C noticing that B receives twice the same encrypted message is an issue called traffic analysis and has historically been a heavy concern (but this was in times which predated public key encryption).
Any decent public encryption system includes some random padding. For instance, for RSA as described in PKCS#1, the encrypted message (of length at most 117 bytes for a 1024-bit RSA key) gets a header with at least eight random (non-zero) bytes, and a few extra data which allows the receiver to unambiguously locate the padding bytes, and see where the "real" data begins. The random bytes will be generated anew every time; hence, if A sends twice the same message to B, the encrypted messages will be different, but B will recover the original message twice.
Random padding is required for public key encryption precisely because the public key is public: if encryption was deterministic, then an attacker could "try" potential messages and look for a match (this is exhaustive search on possible messages).
Public key encryption algorithms often have heavy limitations on data size or performance (e.g. with RSA, you have a strict maximum message length, depending on the key size). Thus, it is customary to use a hybrid system: the public key encryption is used to encrypt a symmetric key K (i.e. a bunch of random bytes), and K is used to symmetrically encrypt the data (symmetric encryption is fast and does not have constraints on input message size). In a hybrid system, you generate a new K for every message, so this also gives you the randomness you need to avoid the issue of encrypting several times the same message with a given public key: at the public encryption level, you are actually never encrypting twice the same message (the same key K), even if the data which is symmetrically encrypted with K is the same than in a previous message. This would protect you from traffic analysis even if the public key encryption itself did not include random padding.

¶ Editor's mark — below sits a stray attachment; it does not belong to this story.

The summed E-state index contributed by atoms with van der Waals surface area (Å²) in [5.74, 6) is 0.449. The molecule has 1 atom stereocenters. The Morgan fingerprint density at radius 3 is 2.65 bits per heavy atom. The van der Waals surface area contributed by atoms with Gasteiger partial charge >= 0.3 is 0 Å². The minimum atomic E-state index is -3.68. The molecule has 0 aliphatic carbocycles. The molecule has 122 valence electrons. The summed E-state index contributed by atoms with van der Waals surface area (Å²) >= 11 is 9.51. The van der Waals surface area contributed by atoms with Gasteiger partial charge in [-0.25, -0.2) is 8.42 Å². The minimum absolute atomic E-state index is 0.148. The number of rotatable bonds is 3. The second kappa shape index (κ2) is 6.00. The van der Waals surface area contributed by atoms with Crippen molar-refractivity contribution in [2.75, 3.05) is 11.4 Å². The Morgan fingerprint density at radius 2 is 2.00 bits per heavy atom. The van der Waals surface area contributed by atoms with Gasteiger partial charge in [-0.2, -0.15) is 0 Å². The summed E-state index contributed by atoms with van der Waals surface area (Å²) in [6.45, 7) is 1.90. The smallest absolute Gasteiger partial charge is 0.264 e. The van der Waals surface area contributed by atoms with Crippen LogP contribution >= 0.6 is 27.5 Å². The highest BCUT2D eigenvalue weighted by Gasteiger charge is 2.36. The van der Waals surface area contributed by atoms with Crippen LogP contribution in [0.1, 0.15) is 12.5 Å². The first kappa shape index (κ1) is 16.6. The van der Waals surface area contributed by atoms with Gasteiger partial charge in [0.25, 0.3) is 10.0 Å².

When symmetrically encrypting data with a key K, the symmetric encryption should use an "initial value" (IV) which is randomly and uniformly generated; this is integrated in the encryption mode (some modes only need a non-repeating IV without requiring a random uniform generation, but CBC needs random uniform generation). This is a third level of randomness, protecting you against traffic analysis.
When using asymmetric key agreement (static Diffie-Hellman), since are a bit more complex, because a key agreement results in a key K which you do not choose, and which could be the same ever and ever (between given sender and receiver). In that situation, protection against traffic analysis relies on the symmetric encryption IV randomness.
Asymmetric encryption protocols, such as OpenPGP, describe how the symmetric encryption, public key encryption and randomness should all be linked together, ironing out the tricky details. You are warmly encouraged not to reinvent your own protocol: it is difficult to design a secure protocol, mostly because one cannot easily test for the presence or absence of any weakness.